On December 29, 2007, disgraced chief executive Donald Tsang Yam-kuen was at a peak of his political career after being re-elected for a full five-year term. On what should have been a historic day, China's top legislature gave the green light to electing the chief executive of Hong Kong by universal suffrage in 2017 and the Legislative Council thereafter.
The National People's Congress Standing Committee passed unanimously a report submitted by Tsang on the city's constitutional development a fortnight ago. The South China Morning Post said in a report headlined "Tsang's 2020 Vision" the decision "has put an end to 20 years of contention over democratising Hong Kong."
Tsang praised the decision as a "most important step for Hong Kong's constitutional development" and said a "clear timetable" had effectively been set for returning all lawmakers by universal suffrage in 2020.
What a 10 years!
On March 26, 1,194 members of the Election Committee, most of whom Beijing-friendly, not the 3.77 million voters as envisaged in the 2007 NPC decision, cast their votes in the 2017 chief executive election. The "small-circle" election method has prevailed following the failure of a government attempt to seek a consensus on universal suffrage system in 2015.
On Saturday, Wang Zhenmin, head of the legal affairs department of the central government's Liaison Office spoke against restarting political reform in the next five years. He argued that doing so would make it difficult for tackling other issues.
"(We) had pursued political reform for so many years. We'd changed nothing. We can't spend the next five years on political reform. (We) won't be able to solve housing problem, economic problem.
"(We) should think deeply about what is good for Hong Kong in the next five years, or even 20, 30 years," he said at a seminar in Beijing.
Tsang Yok-sing, former Legislative Council President who also attended the seminar, disagreed. He said governance problems would remain unresolved if universal suffrage dispute lingered.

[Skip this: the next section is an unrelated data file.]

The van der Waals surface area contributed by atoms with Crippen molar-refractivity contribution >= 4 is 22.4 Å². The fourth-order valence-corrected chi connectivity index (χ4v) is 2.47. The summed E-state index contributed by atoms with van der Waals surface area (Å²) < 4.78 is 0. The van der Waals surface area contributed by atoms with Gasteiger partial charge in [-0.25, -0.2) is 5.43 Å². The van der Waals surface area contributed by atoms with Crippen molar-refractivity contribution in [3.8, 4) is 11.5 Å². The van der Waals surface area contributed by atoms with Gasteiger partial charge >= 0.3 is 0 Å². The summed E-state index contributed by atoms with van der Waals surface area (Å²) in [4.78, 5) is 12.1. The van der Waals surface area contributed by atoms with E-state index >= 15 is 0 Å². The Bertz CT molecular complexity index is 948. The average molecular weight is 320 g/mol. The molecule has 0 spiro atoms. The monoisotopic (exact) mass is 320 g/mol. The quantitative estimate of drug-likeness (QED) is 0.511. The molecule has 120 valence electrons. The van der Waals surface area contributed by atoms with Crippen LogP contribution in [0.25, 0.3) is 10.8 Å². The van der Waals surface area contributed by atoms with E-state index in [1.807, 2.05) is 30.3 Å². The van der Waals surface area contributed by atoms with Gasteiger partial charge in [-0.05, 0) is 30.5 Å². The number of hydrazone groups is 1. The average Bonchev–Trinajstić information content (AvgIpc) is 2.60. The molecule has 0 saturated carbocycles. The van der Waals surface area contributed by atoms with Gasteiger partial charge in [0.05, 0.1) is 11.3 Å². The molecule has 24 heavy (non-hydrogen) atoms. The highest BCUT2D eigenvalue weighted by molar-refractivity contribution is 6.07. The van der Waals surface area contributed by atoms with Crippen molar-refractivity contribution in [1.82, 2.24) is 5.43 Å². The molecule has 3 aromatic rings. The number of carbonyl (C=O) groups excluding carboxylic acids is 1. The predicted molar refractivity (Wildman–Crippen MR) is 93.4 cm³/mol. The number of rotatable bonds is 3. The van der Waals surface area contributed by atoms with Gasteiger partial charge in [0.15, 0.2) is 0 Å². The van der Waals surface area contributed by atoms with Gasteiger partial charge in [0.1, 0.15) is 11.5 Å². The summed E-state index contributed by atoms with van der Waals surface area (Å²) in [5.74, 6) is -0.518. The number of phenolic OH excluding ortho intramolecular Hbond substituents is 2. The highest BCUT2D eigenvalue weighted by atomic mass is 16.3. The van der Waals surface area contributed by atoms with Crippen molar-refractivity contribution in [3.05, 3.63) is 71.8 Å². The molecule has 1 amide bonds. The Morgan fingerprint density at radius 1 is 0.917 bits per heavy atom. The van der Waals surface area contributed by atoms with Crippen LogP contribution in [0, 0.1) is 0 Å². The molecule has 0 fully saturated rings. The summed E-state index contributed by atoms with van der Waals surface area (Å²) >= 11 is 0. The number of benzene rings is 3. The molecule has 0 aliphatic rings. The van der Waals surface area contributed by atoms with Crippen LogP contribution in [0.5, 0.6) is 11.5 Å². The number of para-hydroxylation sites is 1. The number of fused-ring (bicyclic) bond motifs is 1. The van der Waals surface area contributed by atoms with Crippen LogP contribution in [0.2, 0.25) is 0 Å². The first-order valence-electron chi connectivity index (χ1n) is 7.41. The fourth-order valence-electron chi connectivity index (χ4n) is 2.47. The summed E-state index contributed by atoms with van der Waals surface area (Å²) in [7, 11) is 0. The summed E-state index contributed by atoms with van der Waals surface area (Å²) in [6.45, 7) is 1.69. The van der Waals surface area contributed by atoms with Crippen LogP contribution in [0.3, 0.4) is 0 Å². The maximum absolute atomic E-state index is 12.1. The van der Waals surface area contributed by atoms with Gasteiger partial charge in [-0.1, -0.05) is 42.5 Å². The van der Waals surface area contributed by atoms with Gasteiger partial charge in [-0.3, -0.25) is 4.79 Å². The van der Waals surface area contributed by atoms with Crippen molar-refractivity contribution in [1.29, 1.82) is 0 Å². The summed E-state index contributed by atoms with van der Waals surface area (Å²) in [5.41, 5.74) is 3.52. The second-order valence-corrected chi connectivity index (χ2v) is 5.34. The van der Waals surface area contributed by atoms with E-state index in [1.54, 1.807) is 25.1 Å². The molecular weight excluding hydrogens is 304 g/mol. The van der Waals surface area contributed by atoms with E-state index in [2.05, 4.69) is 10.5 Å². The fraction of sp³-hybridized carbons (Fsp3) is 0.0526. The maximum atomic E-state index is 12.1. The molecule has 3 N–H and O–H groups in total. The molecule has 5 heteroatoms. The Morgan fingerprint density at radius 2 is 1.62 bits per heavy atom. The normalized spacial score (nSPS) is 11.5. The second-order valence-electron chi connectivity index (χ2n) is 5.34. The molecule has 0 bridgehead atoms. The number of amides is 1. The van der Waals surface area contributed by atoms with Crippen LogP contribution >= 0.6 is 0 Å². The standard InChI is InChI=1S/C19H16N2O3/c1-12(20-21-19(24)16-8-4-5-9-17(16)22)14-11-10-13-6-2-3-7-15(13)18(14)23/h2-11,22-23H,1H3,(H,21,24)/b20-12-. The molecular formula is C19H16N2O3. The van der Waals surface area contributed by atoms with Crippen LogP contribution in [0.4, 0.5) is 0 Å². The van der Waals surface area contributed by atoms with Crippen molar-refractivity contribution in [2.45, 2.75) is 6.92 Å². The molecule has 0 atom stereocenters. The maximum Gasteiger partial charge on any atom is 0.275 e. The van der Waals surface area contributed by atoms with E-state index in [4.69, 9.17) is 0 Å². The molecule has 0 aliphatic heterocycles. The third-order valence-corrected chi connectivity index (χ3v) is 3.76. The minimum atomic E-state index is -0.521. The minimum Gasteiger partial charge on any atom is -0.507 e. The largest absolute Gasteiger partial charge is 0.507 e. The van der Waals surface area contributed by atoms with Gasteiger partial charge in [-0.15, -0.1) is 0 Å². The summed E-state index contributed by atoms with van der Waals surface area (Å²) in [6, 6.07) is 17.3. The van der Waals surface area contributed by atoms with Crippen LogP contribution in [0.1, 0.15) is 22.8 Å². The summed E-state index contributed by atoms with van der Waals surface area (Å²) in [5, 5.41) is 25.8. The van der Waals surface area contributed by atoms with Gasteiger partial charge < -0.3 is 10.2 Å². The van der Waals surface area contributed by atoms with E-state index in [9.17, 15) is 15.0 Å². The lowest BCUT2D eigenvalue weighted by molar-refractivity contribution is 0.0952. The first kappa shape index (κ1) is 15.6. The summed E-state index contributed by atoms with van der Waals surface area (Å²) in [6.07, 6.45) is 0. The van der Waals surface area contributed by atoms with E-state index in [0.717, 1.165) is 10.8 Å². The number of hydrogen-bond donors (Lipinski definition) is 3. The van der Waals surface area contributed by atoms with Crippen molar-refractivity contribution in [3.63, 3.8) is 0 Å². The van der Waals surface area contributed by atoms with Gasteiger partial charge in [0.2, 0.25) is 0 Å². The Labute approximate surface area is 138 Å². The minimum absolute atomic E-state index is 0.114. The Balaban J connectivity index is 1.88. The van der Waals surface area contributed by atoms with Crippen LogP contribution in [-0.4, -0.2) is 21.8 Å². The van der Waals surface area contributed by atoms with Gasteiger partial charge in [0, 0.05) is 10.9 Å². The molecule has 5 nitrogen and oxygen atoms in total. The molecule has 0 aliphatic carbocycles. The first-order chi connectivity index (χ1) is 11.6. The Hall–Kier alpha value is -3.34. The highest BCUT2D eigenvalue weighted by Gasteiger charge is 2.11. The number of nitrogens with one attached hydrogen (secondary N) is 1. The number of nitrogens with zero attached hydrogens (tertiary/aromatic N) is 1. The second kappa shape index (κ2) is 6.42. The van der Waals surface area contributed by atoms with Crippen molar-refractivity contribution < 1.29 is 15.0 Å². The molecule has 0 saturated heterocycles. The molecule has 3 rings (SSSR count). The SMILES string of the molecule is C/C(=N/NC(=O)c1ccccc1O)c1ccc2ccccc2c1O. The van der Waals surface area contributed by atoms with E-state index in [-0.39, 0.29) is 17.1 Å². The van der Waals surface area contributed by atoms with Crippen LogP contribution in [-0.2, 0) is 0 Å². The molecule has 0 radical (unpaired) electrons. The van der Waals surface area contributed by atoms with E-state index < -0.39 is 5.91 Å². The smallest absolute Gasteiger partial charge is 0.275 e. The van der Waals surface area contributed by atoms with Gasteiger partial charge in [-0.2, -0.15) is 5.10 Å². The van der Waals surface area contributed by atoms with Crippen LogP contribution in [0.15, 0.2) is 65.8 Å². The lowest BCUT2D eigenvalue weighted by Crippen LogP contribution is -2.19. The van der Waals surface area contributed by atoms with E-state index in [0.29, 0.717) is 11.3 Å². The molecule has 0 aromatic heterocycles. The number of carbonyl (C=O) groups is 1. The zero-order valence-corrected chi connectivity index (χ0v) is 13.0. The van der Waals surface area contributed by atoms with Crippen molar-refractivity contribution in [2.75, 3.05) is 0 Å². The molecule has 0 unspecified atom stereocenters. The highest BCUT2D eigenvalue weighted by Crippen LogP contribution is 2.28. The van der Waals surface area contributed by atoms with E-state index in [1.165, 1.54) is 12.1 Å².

In remarks that further dimmed the prospect of early universal suffrage, Wang, formerly head of Tsinghua University's law school, cast doubts about the merits of universal suffrage. Citing some Middle East countries, he claimed the introduction of universals suffrage there has brought about civil war and chaos. "Do you really hope to see that in Hong Kong?"
Wang's remarks are yet another sign of Beijing's change of mind about its promise of universal suffrage in Hong Kong stipulated in the Basic Law promulgated in 1990 and a subsequent promise of a democracy timetable in 2007.
In 1990, the ruling Chinese Communist Party was confident of letting Hong Kong people elect their chief executive by "one person, one vote" in a gradual and steady process. A ten-year timetable of gradualist democracy was set out in the Basic Law starting from 1997, making 2007 as the earliest possible date for universal suffrage.
That the original target of 2007 was missed came as a disappointment and embarrassment. More importantly, the protracted row over universal suffrage has bred division and conflicts in the society and with the central government.
Back in 2007, Hong Kong was also troubled by a host of economic and livelihood problems. The world was not without failed democracies. Still, the then Beijing leadership saw the merits of a clear timetable in putting an end to the longstanding political dispute.
Events unfolded including the Occupy Central and elsewhere have apparently prompted a rethink in Beijing, judging from remarks made by Wang, who presumably reflects Beijing's thinking.
Wang has sought to argue Hong Kong people need to choose between ballots (political reform) and bread (economy and livelihood) and between stability (no universal suffrage) and chaos (universal suffrage).
Like governments in some other parts of the world, Beijing's policy makers on Hong Kong issues have suffered from "short-termism" when it comes to the Hong Kong issue.
The symptoms of which include memory loss (about promises made), short-sightedness (in seeing the long-term benefits), lack of confidence (in tackling multiple tasks simultaneously) and paranoid ( about democracy causing chaos.)
The diagnosis is simple: a change of set minds or a change of heads.
This article also appears on www.vohk.hk.